The small gesture highlights the way in which our team looks out for one another, and why they stay. “I’ve been with RightShip longer than I’ve been anywhere else. I work with great people with a lot of professional knowledge, and they’re a bit of fun. I feel valued,” he says.

I’ve been with RightShip longer than I’ve been anywhere else. I work with great people with a lot of professional knowledge, and they’re a bit of fun. I feel valued.

Tony Honeybourne, Senior Superintendent Dry Cargo Inspections

By 2012, RightShip had recognised the need to expand into sustainability. The GHG Rating was developed and in that year the product was a finalist in the 2012 Wall Street Journal Asian Innovation Awards. In the same year, we achieved 200,000 vets and celebrated with a $20,000 donation to the Sailors’ Society.

1000

2000

WALL STREET
JOURNAL ASIAN
INNOVATION
AWARDS

VETS PER
YEAR IN 2009

VETS PER
YEAR IN 2012

2013

2016

STEERING TOWARDS ZERO-EMISSIONS

We knew that setting standards in sustainability would be controversial, because at the time such practices were not widely used. But increasingly, charterers saw the need to select vessels offering a lower Co2 output and efficient fuel consumption. By 2013 the concept was starting to take hold, with our A-G rating scale delivering considerable influence. Soon, Cargill, Unipec UK and Huntsman had all applied a ‘no F and G vessels for charter’ policy, and the industry started to take notice.

Kris Fumberger, RightShip’s Global Sustainability Manager believes this market shift was inevitable, “We have always worked not only to achieve emissions reductions targets, but to beat the IMO goals of a 40 per cent reduction in emissions before 2030. We shouldn’t wait for an arbitrary deadline and we’re committed to leading the charge,” he says.

In 2016 we went on to develop our innovative Carbon Accounting Tool, in response to the industry’s ongoing need to account for its contribution to carbon emissions at all levels of the supply chain. Early adopters of the product included BHP and Incitec Pivot Ltd.

Since we opened our sustainability division, the uptake of our products and services has been extraordinary. It’s proof that those who don’t want to change will be left behind. “We’re fortunate to have a great deal of data that will play a part in delivering tangible solutions. With increased pressure from financiers, insurers and other parts of the industry, dramatic change must take place.”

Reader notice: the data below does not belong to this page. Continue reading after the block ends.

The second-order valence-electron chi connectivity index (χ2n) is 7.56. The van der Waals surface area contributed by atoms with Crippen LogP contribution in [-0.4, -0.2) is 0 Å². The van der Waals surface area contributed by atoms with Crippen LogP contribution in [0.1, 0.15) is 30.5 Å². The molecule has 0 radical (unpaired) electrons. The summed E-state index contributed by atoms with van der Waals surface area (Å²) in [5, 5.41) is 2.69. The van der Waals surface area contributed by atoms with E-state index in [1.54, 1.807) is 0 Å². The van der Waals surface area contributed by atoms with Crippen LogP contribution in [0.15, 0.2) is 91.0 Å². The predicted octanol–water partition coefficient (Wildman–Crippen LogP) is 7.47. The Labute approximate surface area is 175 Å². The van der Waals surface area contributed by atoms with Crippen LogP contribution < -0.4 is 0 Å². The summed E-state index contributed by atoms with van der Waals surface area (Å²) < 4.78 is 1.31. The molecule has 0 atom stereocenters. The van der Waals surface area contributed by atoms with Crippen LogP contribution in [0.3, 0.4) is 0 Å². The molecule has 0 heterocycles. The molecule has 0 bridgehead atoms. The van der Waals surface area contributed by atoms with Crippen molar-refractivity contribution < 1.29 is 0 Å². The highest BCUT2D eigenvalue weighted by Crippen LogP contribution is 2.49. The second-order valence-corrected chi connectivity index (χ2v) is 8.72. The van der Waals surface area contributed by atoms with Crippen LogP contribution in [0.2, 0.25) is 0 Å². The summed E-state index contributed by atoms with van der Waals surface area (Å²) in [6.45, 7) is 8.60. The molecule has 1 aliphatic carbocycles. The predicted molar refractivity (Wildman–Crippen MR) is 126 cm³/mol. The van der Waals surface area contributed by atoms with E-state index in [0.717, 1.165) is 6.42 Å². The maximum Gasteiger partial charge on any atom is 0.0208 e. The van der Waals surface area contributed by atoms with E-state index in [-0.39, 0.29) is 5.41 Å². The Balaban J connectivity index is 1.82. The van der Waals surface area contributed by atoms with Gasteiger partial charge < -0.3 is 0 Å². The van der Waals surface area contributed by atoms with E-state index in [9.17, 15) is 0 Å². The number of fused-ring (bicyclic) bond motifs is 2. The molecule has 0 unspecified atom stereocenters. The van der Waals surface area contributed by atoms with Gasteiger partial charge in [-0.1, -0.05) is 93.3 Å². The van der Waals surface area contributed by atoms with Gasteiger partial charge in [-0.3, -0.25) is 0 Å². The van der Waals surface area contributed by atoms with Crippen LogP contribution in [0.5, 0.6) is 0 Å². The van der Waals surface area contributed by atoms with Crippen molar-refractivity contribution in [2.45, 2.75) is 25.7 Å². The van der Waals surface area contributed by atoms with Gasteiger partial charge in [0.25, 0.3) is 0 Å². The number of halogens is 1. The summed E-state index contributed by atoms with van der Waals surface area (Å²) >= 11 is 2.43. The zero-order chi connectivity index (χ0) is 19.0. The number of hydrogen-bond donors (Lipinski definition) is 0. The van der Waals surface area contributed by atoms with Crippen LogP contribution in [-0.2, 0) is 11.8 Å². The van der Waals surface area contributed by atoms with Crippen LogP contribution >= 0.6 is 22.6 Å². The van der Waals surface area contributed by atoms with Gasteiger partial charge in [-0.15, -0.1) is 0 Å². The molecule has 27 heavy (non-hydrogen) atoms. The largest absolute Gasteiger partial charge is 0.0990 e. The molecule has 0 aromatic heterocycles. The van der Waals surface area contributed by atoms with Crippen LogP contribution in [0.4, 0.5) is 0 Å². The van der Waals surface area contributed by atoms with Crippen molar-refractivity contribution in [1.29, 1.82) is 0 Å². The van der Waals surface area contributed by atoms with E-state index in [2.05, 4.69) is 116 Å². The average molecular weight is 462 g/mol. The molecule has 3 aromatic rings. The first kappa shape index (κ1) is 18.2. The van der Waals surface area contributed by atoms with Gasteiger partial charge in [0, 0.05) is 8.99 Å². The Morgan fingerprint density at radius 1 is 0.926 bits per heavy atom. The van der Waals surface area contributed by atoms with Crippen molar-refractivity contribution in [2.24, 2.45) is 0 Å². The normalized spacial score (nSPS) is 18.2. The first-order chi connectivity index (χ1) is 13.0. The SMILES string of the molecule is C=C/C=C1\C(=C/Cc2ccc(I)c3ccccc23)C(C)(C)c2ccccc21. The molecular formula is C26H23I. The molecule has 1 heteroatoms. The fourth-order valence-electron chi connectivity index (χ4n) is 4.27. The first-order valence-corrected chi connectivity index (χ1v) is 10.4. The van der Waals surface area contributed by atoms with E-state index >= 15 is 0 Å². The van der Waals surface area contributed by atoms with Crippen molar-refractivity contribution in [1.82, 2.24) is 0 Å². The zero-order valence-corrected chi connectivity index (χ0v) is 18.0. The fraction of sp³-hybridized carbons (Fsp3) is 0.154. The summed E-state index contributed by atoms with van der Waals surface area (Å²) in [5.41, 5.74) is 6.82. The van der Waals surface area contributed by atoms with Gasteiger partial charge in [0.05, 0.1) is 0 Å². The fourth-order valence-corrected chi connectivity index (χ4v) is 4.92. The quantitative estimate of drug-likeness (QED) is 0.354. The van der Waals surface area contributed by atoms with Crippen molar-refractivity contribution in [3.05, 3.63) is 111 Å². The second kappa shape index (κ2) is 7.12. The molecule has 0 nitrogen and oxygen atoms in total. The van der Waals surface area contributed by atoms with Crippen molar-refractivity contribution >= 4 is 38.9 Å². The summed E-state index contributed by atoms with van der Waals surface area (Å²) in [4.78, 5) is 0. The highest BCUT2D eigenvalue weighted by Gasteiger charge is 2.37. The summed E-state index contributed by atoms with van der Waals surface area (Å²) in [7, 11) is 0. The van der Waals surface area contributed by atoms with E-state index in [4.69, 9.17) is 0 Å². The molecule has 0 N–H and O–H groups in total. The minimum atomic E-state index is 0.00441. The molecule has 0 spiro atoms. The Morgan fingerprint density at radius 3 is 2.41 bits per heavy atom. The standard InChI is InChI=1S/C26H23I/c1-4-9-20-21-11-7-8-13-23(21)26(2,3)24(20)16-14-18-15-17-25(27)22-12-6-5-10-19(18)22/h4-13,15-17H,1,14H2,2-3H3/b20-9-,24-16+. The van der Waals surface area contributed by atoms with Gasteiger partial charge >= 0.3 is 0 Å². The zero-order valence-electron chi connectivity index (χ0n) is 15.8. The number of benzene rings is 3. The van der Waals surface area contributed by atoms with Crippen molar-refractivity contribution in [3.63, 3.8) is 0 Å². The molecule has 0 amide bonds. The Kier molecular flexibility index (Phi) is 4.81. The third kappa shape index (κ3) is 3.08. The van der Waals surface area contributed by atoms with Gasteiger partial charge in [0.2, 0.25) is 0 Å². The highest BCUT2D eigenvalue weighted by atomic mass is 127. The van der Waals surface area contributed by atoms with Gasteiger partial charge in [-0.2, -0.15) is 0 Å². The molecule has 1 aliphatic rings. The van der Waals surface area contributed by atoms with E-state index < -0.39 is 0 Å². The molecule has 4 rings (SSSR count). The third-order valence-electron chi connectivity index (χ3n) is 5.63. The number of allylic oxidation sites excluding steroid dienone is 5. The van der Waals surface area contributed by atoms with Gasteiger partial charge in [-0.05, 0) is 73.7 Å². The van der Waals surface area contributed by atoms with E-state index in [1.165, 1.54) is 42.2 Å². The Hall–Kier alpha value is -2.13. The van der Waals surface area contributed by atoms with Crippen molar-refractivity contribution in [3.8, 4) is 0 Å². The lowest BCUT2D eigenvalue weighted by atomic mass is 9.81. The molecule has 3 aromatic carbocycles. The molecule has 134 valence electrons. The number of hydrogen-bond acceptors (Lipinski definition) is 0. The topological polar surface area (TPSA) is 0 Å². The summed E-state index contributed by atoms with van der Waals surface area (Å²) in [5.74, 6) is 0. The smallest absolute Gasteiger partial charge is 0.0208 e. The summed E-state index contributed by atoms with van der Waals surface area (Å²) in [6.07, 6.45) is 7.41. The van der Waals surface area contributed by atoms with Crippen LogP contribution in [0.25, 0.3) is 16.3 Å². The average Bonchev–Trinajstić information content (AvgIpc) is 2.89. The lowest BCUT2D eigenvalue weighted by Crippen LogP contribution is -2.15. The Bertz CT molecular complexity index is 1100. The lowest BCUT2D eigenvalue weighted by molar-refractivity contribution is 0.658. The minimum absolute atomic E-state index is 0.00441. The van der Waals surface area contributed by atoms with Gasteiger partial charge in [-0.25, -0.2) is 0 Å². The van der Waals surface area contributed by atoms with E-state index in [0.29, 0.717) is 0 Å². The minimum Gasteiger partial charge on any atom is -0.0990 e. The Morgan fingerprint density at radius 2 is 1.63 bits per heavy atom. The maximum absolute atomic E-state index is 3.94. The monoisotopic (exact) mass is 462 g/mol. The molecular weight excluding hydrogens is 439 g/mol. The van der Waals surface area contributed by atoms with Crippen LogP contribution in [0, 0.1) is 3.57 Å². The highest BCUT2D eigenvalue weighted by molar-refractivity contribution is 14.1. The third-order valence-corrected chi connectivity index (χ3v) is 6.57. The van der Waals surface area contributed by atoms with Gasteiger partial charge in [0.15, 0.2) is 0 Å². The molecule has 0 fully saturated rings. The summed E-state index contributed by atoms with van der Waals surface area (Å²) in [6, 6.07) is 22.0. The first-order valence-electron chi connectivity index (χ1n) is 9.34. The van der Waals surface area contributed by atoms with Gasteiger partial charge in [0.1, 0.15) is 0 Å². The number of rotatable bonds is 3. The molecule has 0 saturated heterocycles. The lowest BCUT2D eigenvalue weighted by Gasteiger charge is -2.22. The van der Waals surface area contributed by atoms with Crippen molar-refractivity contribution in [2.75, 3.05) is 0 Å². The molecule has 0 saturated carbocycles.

We’re fortunate to have a great deal of data that will play a part in delivering tangible solutions. With increased pressure from financiers, insurers and other parts of the industry, dramatic change must take place.

Kris Fumberger, Head of Sustainability

3

GHG RATING
CUSTOMERS
IN 2013

IN 2016 LAUNCH OF OUR
INNOVATIVE CARBON
ACCOUNTING TOOL

IN 2016, SVIS IS
REPLACED WITH QI

2017

2020

NAVIGATING AN EVOLVING DIGITAL LANDSCAPE

RightShip was firmly established as a key safety and sustainability industry influencer by 2017. In March of that year, we joined the pioneering Sustainable Shipping Initiative (SSI), working with several global companies to overcome some of the industry’s biggest hurdles.

By January 2018, CEO Warwick Norman had been awarded an Order of Australia for his service to the maritime industry. After 17 years at the helm, he stepped down from his position as CEO, handing the reigns to Martin Crawford-Brunt.

Martin was charged with the task of taking our data capacity to the next level and developing a more comprehensive Platform and Safety Score, beyond that of Qi. In these years, our data team grew as we worked to create a sophisticated communication service that provided clear indications of best practice and paths to improvement.

Our team worked relentlessly over these years to build the best product possible and took on customer feedback to ensure it would serve the needs of our industry for years to come.

With the project completed and ready for launch in early 2021, Martin moved on and new CEO Steen Lund was appointed in December 2020. It had been a tumultuous year, with a pandemic demanding that we learn to work remotely, all while rolling out significant projects. David Peel worked with the Nautical Institute to drive the publication of the Guide to Bulk Carrier Operations, and we completed the first draft of the DryBMS.

We also launched the Maritime Emissions Portal, which has been designed to help ports manage and reduce their emissions. After a successful pilot program with the Pilbara Ports Authority, the team is now working with more ports around the world. As if all of that wasn’t enough, we, aside from managing the Asia Pacific Region, now host the global RightShip Product and Innovation Hub, our Strategy and Partnership activities and the commercial leadership team.

NEW
REGION

2020
SINGAPORE

IN 2018 WARWICK
NORMAN STEPS DOWN
AFTER 17 YEARS

70

80 STAFF

IN 2018 MARTIN
CRAWFORD-BRUNT
DRIVES NEW PLATFORM
AND SAFETY SCORE

IN 2020 MARITIME
EMISSIONS PORTAL
LAUNCHES

GHG RATING
CUSTOMERS
IN 2020

4 REGIONS

2021

AND BEYOND

Together, we can achieve great things in the next 20 years, and we certainly hope you’ll continue with us on the journey.